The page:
Mohamed Ali Baqiri, 24, meets with me in a local park on a cold Melbourne Sunday afternoon to talk about his journey from Afghanistan, which brought him to be living here in Australia today.
He arrives five minutes early, jogging towards me with his athletic build, well-groomed dark hair, and almond-shaped eyes. I instantly feel welcomed, and as he begins to tell his story, it’s obvious that he is a man of strength and courage.
When Mohamed was two-years-old, in war-torn Afghanistan, a bomb erupted in front of him, leaving a red, shiny, zigzag shaped scar, that he still looks at every day. Afghanistan wasn’t safe for Mohamed and his family. Being Shiite Muslim and poor, they fled the country with the help of a smuggler. Mohamed, his two brothers and sister-in-law were smuggled onto a boat filled with 150 other refugees, with the promise of reaching Australia.
At the time, of course they were unaware of the risks involved, and all they knew was it was time to leave, and their only thought was to reside in a safe place they could call home.
“We wouldn’t of left our country if we didn’t have to; why would I risk my life to come to a land I know nothing about, to start again, why would anybody do that? We were looking for hope.”
Hope – a word that came up a lot in my conversation with Mohamed, because that was what Australia represented to him.
“How would you describe Afghanistan, in one word,” I asked.
“Violence,” was what he replied.
An intriguing and inspiring personality, Mohamed remembers how hard it was growing up in Australia as a refugee child, facing bullying and constantly feeling disconnected to the rest of the school kids. His patience and willingness to educate others about refugees is what keeps him happy today.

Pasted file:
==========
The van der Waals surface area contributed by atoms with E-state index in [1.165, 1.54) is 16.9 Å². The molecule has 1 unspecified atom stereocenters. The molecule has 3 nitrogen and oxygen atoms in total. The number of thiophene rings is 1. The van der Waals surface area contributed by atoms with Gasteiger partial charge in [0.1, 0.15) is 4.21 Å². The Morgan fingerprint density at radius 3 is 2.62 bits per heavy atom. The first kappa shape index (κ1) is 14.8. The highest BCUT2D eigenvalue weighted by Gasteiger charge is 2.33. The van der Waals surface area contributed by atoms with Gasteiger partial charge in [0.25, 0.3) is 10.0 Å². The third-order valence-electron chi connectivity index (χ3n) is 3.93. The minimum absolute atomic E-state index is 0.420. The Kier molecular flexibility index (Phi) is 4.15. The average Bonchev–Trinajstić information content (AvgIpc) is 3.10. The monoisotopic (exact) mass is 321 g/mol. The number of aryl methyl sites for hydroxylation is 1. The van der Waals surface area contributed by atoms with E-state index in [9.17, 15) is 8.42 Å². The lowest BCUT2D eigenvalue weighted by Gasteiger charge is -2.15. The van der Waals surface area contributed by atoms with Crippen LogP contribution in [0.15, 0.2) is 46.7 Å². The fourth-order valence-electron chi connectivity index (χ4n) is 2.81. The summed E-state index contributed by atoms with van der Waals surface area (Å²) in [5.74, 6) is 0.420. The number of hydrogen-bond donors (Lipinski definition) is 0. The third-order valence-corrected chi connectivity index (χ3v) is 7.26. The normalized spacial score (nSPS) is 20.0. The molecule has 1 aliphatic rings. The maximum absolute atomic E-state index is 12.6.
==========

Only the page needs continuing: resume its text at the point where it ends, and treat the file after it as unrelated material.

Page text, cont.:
Spending the first three years of his ‘new, free life’ in a detention centre on Christmas Island, contributed to Mohamed now teaching students about life as a refugee.
“I go to different schools, my target is school kids, they are the future, if we let them know about what they’re doing there (in detention centres) there will be a shift, a change for sure. I want to be a voice for them so I can get them out of detention as soon as possible.”
Mohamed’s journey wasn’t an easy one; the cool, calm and collected man that sat opposite me had seen more violence and abuse than any war genre video-game could offer.
Whilst in detention, he witnessed the death of his friends, children sowing their lips together in an attempt to create a hunger strike and the dreaded ‘bathroom bucket’, which was shared with a horrifying number of people.
The basics that we take for granted, such as good food, clean toilets, and a comfortable bed, were all the things Mohamed had to sacrifice to come to Australia.
He opened up about the eight tormenting years he spent without his mother. He left her in Afghanistan when they fled; she stayed back to watch over the younger children.
“I was 18 when reunited with my mum and that’s a day I’ll never forget… she was in tears out of happiness, and we were basically like blocking the whole exit ways.”
Mohamed hopes to change the way we see refugees for good. With the prospect of becoming an immigration lawyer, he’s now studying at La Trobe University, he has high hopes to abolish offshore processing. Having hope that things will change one day keeps him motivated. His scars are a reminder to push for a better future for refugees and his determination, based on past traumatic experience, will not go unnoticed. – Report and photo by Zena Chamas